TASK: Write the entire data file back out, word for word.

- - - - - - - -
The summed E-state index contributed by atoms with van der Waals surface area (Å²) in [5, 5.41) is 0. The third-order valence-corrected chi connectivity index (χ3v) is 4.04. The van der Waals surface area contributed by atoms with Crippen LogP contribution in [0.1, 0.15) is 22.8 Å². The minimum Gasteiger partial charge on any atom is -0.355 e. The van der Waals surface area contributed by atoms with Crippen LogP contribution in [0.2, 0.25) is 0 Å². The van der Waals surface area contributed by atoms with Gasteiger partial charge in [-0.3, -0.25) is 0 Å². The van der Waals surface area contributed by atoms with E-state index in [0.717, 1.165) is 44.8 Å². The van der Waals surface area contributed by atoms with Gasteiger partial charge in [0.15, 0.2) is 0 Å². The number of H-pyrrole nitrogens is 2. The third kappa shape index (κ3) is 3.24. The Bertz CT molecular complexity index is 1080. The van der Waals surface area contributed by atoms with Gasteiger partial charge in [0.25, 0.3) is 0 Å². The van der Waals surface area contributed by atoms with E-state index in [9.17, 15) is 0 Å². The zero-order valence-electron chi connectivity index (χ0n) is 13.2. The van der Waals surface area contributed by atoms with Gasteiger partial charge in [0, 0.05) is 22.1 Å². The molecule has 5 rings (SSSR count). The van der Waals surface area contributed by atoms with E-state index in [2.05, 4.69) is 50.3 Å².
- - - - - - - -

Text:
The summed E-state index contributed by atoms with van der Waals surface area (Å²) in [5, 5.41) is 0. The third-order valence-corrected chi connectivity index (χ3v) is 4.04. The van der Waals surface area contributed by atoms with Crippen LogP contribution in [0.1, 0.15) is 22.8 Å². The minimum Gasteiger partial charge on any atom is -0.355 e. The van der Waals surface area contributed by atoms with Crippen LogP contribution in [0.2, 0.25) is 0 Å². The van der Waals surface area contributed by atoms with Gasteiger partial charge in [-0.3, -0.25) is 0 Å². The van der Waals surface area contributed by atoms with E-state index in [0.717, 1.165) is 44.8 Å². The van der Waals surface area contributed by atoms with Gasteiger partial charge in [0.15, 0.2) is 0 Å². The number of H-pyrrole nitrogens is 2. The third kappa shape index (κ3) is 3.24. The Bertz CT molecular complexity index is 1080. The van der Waals surface area contributed by atoms with Gasteiger partial charge in [0.25, 0.3) is 0 Å². The van der Waals surface area contributed by atoms with E-state index in [9.17, 15) is 0 Å². The zero-order valence-electron chi connectivity index (χ0n) is 13.2. The van der Waals surface area contributed by atoms with Gasteiger partial charge in [0, 0.05) is 22.1 Å². The molecule has 5 rings (SSSR count). The van der Waals surface area contributed by atoms with E-state index in [2.05, 4.69) is 50.3 Å².